A Field Guide to March 2015

share

Great Horned Owl on a nest. / © Roy Pilcher

Great Horned Owl on a nest. / © Roy Pilcher

On Friday, March 20th at 6:45 PM spring arrives in the north. The March equinox marks the moment the Sun crosses the celestial equator – the imaginary line in the sky above the Earth’s equator – from south to north. It is also at spring equinox that people all over the world can see the sun rise exactly due east and set exactly due west. While the sun may be predictable, March weather is not. In fact, March is appropriately named for the Roman war god, Mars. March is a month of battles between warm and cold, between winter’s refusal to leave and spring’s insistence on coming. So here’s a Field Guide to March and signs of spring.

Eastern Phoebe (Sayornis phoebe). / © K.P. McFarland

Eastern Phoebe (Sayornis phoebe). / © K.P. McFarland

March migrants

As winter visits begin to move northward, birds from the south begin to arrive. One of the earliest spring migrants, the Eastern Phoebe returns to northeastern North America around mid-March. The males precede the females and begin immediately to establish their territories and sing their spring song. Nest building begins soon after the female arrives. She builds the nest using mud, grass and moss, often on a building ledge. Sometimes she will renovate an old nest from the prior year.

Other early songbird migrants are the American Woodcock, Red-winged Blackbird, Common Grackle, Brown-headed Cowbird, and American Robin. We’re now getting reports of our first Song Sparrow returning. Check out the Vermont eBird bar chart for this month to find out what might else be arriving around you this month.

Red-winged Blackbird / © Bryan Pfeiffer

Red-winged Blackbird / © Bryan Pfeiffer

Red-winged Blackbirds are a textbook example of polygany (technically “many females”). A male Red-winged Blackbird mates with numerous females, each tending her own nest. The general hypothesis is that the females prefer the male defending the best territory (size and quality matters) or exhibiting some other evidence of his better genome. The superior redwing’s “harem” averages five females (but as many as 15).

It might seem that a female and her hungry young would suffer if the male in her life was preoccupied with a dozen or more partners. But polygany sometimes comes with ecological conditions favorable to a neglected mother: an abundance of food, for example, or precocial young more able to fend for themselves, which is the case for the occasionally polyganous Ruffed Grouse.

The point here is that polygany doesn’t only benefit males. Out in the marsh, as male redwings call honk-a-REE, the female is calculating. She figures that joining the harem of a male with upscale territory is better than monogamy on inferior turf. Her offspring prospers if she chooses a king’s palace over a loser’s hovel.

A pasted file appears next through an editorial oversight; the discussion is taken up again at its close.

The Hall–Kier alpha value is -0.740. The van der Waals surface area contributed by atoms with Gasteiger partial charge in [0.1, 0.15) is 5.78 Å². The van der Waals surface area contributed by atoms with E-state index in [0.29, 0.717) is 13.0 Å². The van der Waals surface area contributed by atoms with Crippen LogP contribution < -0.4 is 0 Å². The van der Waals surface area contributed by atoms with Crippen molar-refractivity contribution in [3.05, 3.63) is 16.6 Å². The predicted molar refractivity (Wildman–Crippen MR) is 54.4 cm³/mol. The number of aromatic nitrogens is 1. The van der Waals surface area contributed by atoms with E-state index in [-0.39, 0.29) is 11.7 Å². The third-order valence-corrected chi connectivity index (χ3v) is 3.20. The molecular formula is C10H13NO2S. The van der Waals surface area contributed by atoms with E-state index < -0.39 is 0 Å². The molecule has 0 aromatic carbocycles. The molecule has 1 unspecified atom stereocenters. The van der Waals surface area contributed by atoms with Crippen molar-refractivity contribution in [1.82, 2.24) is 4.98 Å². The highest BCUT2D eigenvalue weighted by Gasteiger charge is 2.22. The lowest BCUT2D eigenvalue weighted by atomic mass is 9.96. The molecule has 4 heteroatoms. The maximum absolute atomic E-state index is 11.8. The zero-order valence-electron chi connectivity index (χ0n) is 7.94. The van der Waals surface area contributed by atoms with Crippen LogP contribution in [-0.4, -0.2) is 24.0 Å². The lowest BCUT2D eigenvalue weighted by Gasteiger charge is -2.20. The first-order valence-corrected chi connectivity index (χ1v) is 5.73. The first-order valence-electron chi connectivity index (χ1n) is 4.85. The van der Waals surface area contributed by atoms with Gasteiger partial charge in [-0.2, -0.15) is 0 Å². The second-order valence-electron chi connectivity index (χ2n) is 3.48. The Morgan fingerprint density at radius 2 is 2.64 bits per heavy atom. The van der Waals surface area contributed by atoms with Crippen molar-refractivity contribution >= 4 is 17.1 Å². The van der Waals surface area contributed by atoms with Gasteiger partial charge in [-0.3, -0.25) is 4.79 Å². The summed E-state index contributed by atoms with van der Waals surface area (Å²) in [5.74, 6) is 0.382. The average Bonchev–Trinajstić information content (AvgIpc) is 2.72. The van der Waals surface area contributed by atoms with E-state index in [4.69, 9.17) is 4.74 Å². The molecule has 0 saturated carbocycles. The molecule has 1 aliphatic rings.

First Flowering

One of the first flowers to emerge is Coltsfoot (Tussilago farfara), a species introduced from Europe that can often be found along roadways where the snow first melts away. The name “tussilago” is derived from the Latin tussis, meaning cough, and ago, meaning to cast or to act on, and harkens back to its medicinal uses. But the discovery of toxic pyrrolizidine alkaloids in the plant has resulted in liver health concerns. One of the earliest native species to flower his Hepatica. Sharp-lobed Hepatica (Anemone acutiloba) is an attractive wildflower of the deciduous forest understory. It differs from the closely-related blunt-lobed hepatica (Anemone americana) in having more acutely pointed leaf lobes. Be sure to add your sightings to our database on iNaturalist Vermont.

Coltsfoot (Tussilago farfara) blooming along a dirt road. / © K.P. McFarland

Coltsfoot (Tussilago farfara) blooming along a dirt road. / © K.P. McFarland

Sun Basking

Painted Turtle basking in late March. /© Ron Payne

Painted Turtle basking in late March. /© Ron Payne

Under the ice of lakes and ponds the body temperature of the Painted Turtle averaged just 43 °F all winter long. But after ice out, sunny and warm weather brings the Painted Turtles out to bask. To be active, they must maintain an internal body temperature between 63–73 °F. When fighting infection, they can raise their temperature up to 8 °F higher than normal.

BUTTERFLIES AND SNOW

One of the odd events of March comes when butterflies take wing. These aren’t newly emerged individuals, but rather overwintering adults. Mourning Cloak, Milbert’s Tortoiseshell and Eastern Comma are among the species that slip into natural cracks in trees or under the clapboards on homes, and pass the winter in a state of torpor. When the sun emerges higher in the sky in March, some of these butterflies “feel the warmth” and take flight. Lacking nectar, they’ve got other matters in mind: spring breeding.

Mourning Cloaks (Nymphalis antiopa) – dorsal and ventral / © Bryan Pfeiffer

Mourning Cloaks (Nymphalis antiopa) – dorsal and ventral / © Bryan Pfeiffer

Sightings of Great Horned Owls reported to Vermont eBird in March.

Sightings of Great Horned Owls reported to Vermont eBird in March.

EARLY NESTING

As songbirds begin to arrive, some Great Horned Owls have already completed incubation by the end of March.They’ve been sitting on eggs for about four weeks.

After hatching, the young owls fledge in 40 to 45 days, but remain dependent upon their parents for food until they can fend for themselves.

More Posts from VCE

Newer posts:
Older posts:

Comments (3)

  1. Nice postings, Kent. I really like the monthly field-guide idea. It is a little like Northern Woodland’s weekly guide, but more in-depth. Thanks

  2. Tom Ziobrowski says:

    I particularly like the variety of actors in the natural world you highlight with enough details to tweek my curiosity. Wood frogs won’t be long now.

Leave a comment

Your email address will not be published. Required fields are marked *